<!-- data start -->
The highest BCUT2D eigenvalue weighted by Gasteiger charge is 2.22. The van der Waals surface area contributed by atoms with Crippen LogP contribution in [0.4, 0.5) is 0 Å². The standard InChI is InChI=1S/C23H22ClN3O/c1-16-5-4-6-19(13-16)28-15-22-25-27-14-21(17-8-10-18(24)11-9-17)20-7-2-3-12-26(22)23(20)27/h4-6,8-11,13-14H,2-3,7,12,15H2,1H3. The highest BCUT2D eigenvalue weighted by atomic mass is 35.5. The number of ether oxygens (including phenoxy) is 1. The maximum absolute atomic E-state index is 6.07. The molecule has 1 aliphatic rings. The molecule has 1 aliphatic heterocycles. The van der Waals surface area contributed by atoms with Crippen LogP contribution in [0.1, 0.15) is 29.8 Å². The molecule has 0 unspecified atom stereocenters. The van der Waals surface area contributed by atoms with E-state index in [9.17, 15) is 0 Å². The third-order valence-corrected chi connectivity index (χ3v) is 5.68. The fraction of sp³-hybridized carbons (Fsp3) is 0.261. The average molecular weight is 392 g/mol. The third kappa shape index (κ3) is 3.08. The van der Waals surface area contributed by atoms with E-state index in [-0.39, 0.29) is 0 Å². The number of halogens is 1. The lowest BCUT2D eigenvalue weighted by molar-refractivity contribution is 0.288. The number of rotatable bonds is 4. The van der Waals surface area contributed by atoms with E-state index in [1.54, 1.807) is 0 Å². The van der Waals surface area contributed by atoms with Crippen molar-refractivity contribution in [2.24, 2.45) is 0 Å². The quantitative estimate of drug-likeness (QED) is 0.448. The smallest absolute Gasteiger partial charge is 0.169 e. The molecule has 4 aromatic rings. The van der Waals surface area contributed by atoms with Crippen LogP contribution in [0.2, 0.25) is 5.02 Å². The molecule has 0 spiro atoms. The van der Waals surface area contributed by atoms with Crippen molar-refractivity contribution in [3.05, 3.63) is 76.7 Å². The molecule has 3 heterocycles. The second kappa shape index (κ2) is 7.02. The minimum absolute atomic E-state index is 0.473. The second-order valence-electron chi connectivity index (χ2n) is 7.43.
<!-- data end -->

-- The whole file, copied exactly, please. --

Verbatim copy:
The highest BCUT2D eigenvalue weighted by Gasteiger charge is 2.22. The van der Waals surface area contributed by atoms with Crippen LogP contribution in [0.4, 0.5) is 0 Å². The standard InChI is InChI=1S/C23H22ClN3O/c1-16-5-4-6-19(13-16)28-15-22-25-27-14-21(17-8-10-18(24)11-9-17)20-7-2-3-12-26(22)23(20)27/h4-6,8-11,13-14H,2-3,7,12,15H2,1H3. The highest BCUT2D eigenvalue weighted by atomic mass is 35.5. The number of ether oxygens (including phenoxy) is 1. The maximum absolute atomic E-state index is 6.07. The molecule has 1 aliphatic rings. The molecule has 1 aliphatic heterocycles. The van der Waals surface area contributed by atoms with Crippen LogP contribution in [0.1, 0.15) is 29.8 Å². The molecule has 0 unspecified atom stereocenters. The van der Waals surface area contributed by atoms with E-state index in [9.17, 15) is 0 Å². The third-order valence-corrected chi connectivity index (χ3v) is 5.68. The fraction of sp³-hybridized carbons (Fsp3) is 0.261. The average molecular weight is 392 g/mol. The third kappa shape index (κ3) is 3.08. The van der Waals surface area contributed by atoms with E-state index in [-0.39, 0.29) is 0 Å². The number of halogens is 1. The lowest BCUT2D eigenvalue weighted by molar-refractivity contribution is 0.288. The number of rotatable bonds is 4. The van der Waals surface area contributed by atoms with E-state index in [1.54, 1.807) is 0 Å². The van der Waals surface area contributed by atoms with Crippen molar-refractivity contribution in [2.24, 2.45) is 0 Å². The quantitative estimate of drug-likeness (QED) is 0.448. The smallest absolute Gasteiger partial charge is 0.169 e. The molecule has 4 aromatic rings. The van der Waals surface area contributed by atoms with Crippen LogP contribution in [0.2, 0.25) is 5.02 Å². The molecule has 0 spiro atoms. The van der Waals surface area contributed by atoms with Crippen molar-refractivity contribution in [3.05, 3.63) is 76.7 Å². The molecule has 3 heterocycles. The second kappa shape index (κ2) is 7.02. The minimum absolute atomic E-state index is 0.473. The second-order valence-electron chi connectivity index (χ2n) is 7.43.